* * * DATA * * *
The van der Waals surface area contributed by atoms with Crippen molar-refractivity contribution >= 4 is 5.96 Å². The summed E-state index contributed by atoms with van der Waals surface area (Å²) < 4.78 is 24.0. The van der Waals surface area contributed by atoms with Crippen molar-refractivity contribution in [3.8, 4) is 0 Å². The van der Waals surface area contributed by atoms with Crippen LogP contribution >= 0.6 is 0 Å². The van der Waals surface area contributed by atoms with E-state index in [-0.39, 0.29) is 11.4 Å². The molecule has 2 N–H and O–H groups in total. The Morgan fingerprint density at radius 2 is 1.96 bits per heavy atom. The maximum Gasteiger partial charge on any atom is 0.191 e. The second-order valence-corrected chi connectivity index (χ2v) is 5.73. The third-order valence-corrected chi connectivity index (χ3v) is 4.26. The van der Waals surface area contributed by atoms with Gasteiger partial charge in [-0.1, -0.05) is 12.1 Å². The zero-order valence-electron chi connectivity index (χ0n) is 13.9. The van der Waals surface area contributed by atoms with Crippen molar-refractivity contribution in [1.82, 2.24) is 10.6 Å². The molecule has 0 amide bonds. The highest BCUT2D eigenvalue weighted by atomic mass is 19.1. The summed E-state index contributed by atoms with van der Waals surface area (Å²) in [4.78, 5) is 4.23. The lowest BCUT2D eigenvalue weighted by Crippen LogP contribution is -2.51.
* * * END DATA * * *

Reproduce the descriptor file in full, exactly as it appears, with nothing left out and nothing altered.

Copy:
The van der Waals surface area contributed by atoms with Crippen molar-refractivity contribution >= 4 is 5.96 Å². The summed E-state index contributed by atoms with van der Waals surface area (Å²) < 4.78 is 24.0. The van der Waals surface area contributed by atoms with Crippen molar-refractivity contribution in [3.8, 4) is 0 Å². The van der Waals surface area contributed by atoms with Crippen LogP contribution >= 0.6 is 0 Å². The van der Waals surface area contributed by atoms with E-state index in [-0.39, 0.29) is 11.4 Å². The molecule has 2 N–H and O–H groups in total. The Morgan fingerprint density at radius 2 is 1.96 bits per heavy atom. The maximum Gasteiger partial charge on any atom is 0.191 e. The second-order valence-corrected chi connectivity index (χ2v) is 5.73. The third-order valence-corrected chi connectivity index (χ3v) is 4.26. The van der Waals surface area contributed by atoms with Gasteiger partial charge in [-0.1, -0.05) is 12.1 Å². The zero-order valence-electron chi connectivity index (χ0n) is 13.9. The van der Waals surface area contributed by atoms with Crippen molar-refractivity contribution in [1.82, 2.24) is 10.6 Å². The molecule has 0 amide bonds. The highest BCUT2D eigenvalue weighted by atomic mass is 19.1. The summed E-state index contributed by atoms with van der Waals surface area (Å²) in [4.78, 5) is 4.23. The lowest BCUT2D eigenvalue weighted by Crippen LogP contribution is -2.51.